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Doesn’t the Bible Support Speaking in Tongues?

The most common prooftext Charismatics will use to defend the speaking of tongues is Romans 8:26. However, their interpretation of speaking in tongues is rather peculiar as they do not believe it is speaking in other languages but rather speaking incomprehensible gibberish. To debunk this argument, let’s take a look at their strongest prooftext for speaking in tongues.

Evidence 1

Romans 8:26:  “Likewise the Spirit also helpeth our infirmities: for we know not what we should pray for as we ought: but the Spirit itself maketh intercession for us with groanings which cannot be uttered.”

“Likewise the Spirit also helpeth our infirmities: for we know not what we should pray for as we ought:”

We do not know how to pray.

“but the Spirit itself maketh intercession for us”

So God’s Holy Spirit in us intercedes.

“with groanings which cannot be uttered.”

By making noises that cannot be spoken.

Charismatics use this verse as proof to argue that a person can speak in tongues in a mysterious, spiritual language that no one understands, hence the gibberish. However, what they fail to do when using this verse is reading it as it says, which completely dismantles their false interpretation. The most concrete proof that this is a verse against speaking in tongues is found in the last part of the verse which says “groanings (not tongues) which cannot be uttered.” There is no uttering of words, so it is impossible to speak in a mysterious, spiritual language. Aside from not speaking, it is not even words that the Spirit says, but rather groans. There is a difference between speaking gibberish and groaning.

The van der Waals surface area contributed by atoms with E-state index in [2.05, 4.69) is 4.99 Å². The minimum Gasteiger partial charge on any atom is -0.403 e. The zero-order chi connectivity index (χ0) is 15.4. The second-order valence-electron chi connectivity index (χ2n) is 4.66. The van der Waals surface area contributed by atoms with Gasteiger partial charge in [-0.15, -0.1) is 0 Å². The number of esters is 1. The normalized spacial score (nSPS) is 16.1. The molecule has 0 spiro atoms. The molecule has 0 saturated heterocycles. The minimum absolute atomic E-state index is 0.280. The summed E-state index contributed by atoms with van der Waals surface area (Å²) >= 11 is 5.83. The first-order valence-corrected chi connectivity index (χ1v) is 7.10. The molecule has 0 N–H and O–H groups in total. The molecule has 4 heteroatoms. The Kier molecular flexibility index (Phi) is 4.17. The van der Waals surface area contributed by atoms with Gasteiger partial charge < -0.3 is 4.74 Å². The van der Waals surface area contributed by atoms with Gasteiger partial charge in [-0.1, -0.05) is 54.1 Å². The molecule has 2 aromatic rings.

Reading it precisely as it says, let’s now revisit Romans 8:26.

“Likewise the Spirit also helpeth our infirmities:” 

We have sicknesses so the Spirit helps us.

“for we know not what we should pray for as we ought:”

We do not know what we should pray about. In other words, we are unable to pray using the correct words, not that we don’t know what to pray about.

“but the Spirit itself maketh intercession for us”

Therefore, the Spirit intercedes for us.

“with groanings which cannot be uttered.”

The Spirit is the one groaning, not us.

Verse 27 makes it clearer that the groanings are from the Spirit and that we are not involved in any way.

And he that searcheth the hearts knoweth what is the mind of the Spirit, because he maketh intercession for the saints according to the will of God.

Here we see that the Holy Spirit intercedes the prayer to be according to God’s will.

To sum it all up, there are times when we do not know how we should pray, that is, what specific words we should use for our requests unto God. However, our promise from the Holy Spirit is that He understands exactly what we want to convey and, in turn, intercedes on our behalf via groanings, turning our prayer into the correct form for God. This is a beautiful promise that God gives us, but the Charismatic interpretation of speaking gibberish ruins it.